SRJC Course Outlines

10/1/2020 5:38:57 AMEQSCI 51 Course Outline as of Fall 2020

Inactive Course
CATALOG INFORMATION

Discipline and Nbr:  EQSCI 51Title:  EQUINE NUTRITION  
Full Title:  Equine Nutrition
Last Reviewed:3/9/2015

UnitsCourse Hours per Week Nbr of WeeksCourse Hours Total
Maximum1.00Lecture Scheduled1.0017.5 max.Lecture Scheduled17.50
Minimum1.00Lab Scheduled06 min.Lab Scheduled0
 Contact DHR0 Contact DHR0
 Contact Total1.00 Contact Total17.50
 
 Non-contact DHR0 Non-contact DHR Total0

 Total Out of Class Hours:  35.00Total Student Learning Hours: 52.50 

Title 5 Category:  AA Degree Applicable
Grading:  Grade or P/NP
Repeatability:  00 - Two Repeats if Grade was D, F, NC, or NP
Also Listed As: 
Formerly:  AG 60.1

Catalog Description:
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This course will enable a student to develop a horse feeding program with regard to horse type, level of activity, available feedstuffs, cost factors and basic nutritional requirements. Feeding for maintenance, growth and reproduction as well as feeding methods.

Prerequisites/Corequisites:


Recommended Preparation:
Eligibility for ENGL 100 or ESL 100

Limits on Enrollment:

Schedule of Classes Information
Description: Untitled document
This course will enable a student to develop a horse feeding program with regard to horse type, level of activity, available feedstuffs, cost factors and basic nutritional requirements. Feeding for maintenance, growth and reproduction as well as feeding methods.
(Grade or P/NP)

Prerequisites:
Recommended:Eligibility for ENGL 100 or ESL 100
Limits on Enrollment:
Transfer Credit:
Repeatability:00 - Two Repeats if Grade was D, F, NC, or NP

ARTICULATION, MAJOR, and CERTIFICATION INFORMATION

Associate Degree:Effective:Inactive:
 Area:
 
CSU GE:Transfer Area Effective:Inactive:
 
IGETC:Transfer Area Effective:Inactive:
 
CSU Transfer:Effective:Inactive:
 
UC Transfer:Effective:Inactive:
 
C-ID:

Certificate/Major Applicable: Both Certificate and Major Applicable



COURSE CONTENT

Student Learning Outcomes:
Upon completion of the course, students will be able to:
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1.   Develop a horse feeding program with consideration given to horse types, level of activity, available feedstuffs, cost factors and basic nutritional requirements.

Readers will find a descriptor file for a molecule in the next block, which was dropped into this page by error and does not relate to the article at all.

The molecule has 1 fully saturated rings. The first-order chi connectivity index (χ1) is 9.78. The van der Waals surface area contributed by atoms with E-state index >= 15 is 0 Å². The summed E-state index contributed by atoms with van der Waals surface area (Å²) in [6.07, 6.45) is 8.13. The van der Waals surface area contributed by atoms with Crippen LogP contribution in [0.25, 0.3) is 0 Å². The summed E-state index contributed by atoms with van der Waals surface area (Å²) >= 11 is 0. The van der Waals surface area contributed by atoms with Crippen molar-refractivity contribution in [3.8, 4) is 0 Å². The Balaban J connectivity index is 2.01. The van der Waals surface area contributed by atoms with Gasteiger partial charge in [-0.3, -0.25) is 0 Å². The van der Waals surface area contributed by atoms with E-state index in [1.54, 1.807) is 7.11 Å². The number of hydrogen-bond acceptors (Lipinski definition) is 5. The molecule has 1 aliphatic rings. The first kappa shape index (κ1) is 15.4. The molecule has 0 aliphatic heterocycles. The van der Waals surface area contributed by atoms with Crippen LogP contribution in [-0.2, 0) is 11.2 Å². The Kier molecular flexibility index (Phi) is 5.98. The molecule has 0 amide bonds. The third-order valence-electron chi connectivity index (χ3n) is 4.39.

2.   Develop a feeding plan for maintenance, growth and reproduction.
3.  Explain the factors and relationships which may affect the digestive process.
 

Objectives: Untitled document
Upon completion of this course, students will be able to:
1.  Identify various primary and by-product feeds.
2.  Analyze and comprehend various procurement of feed stuffs.
3.  Formulate rations for various horse activities.
4.  Demonstrate differences in equine digestive systems.
5.  Apply changing nutritional requirements based upon animal physiological development.
6.  Collect and calculate data used in ration formulation.

Topics and Scope
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A.  Introduction
   1.  Digestion
   2.  Common Feedstuffs
   3.  Typical Problems
B.  Critical Nutrients
   1.  Protein
   2.  Minerals
   3.  Vitamins
   4.  Others
C.  Influences of Nutrient Requirements
   1.  Maintenance
   2.  Reproduction
   3.  Growth
   4.  Exercise
D.  Feedstuffs for Horses
   1.  Forage
   2.  Energy feeds (grains)
   3.  By-Products
   4.  Protein supplements
   5.  Water
E.  Methods of Feeding
F.  Ration Formulation & Feed Additives
G.  Feed Preparation
H.  Digestive Disturbances

Assignments:
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1.  Reading assignments will be taken from periodicals and text.  Average 15 pages a week.
2.  Worksheets, class and field work notes, and study guides will be the basis for problem solving assignments.
3.  Field work performing ration balancing and other material taught in class.
4.  4 - 6 quizzes.
5.  Final exam at end of course.

Methods of Evaluation/Basis of Grade.
Writing: Assessment tools that demonstrate writing skill and/or require students to select, organize and explain ideas in writing.Writing
0 - 0%
None
This is a degree applicable course but assessment tools based on writing are not included because problem solving assessments and skill demonstrations are more appropriate for this course.
Problem solving: Assessment tools, other than exams, that demonstrate competence in computational or non-computational problem solving skills.Problem Solving
25 - 35%
Homework problems
Skill Demonstrations: All skill-based and physical demonstrations used for assessment purposes including skill performance exams.Skill Demonstrations
20 - 40%
Field work performing ration balancing and other material taught in class
Exams: All forms of formal testing, other than skill performance exams.Exams
30 - 50%
Quizzes and final exam; Multiple choice, True/false, Matching items, Completion
Other: Includes any assessment tools that do not logically fit into the above categories.Other Category
5 - 15%
Participation


Representative Textbooks and Materials:
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Industry handouts and class handouts will be utilized.
Nutrient Requirements of Horses, National Research Council, 2008.
Equine Nutrition and Feeding, Fourth Edition, Blackwell Massey, 2010.

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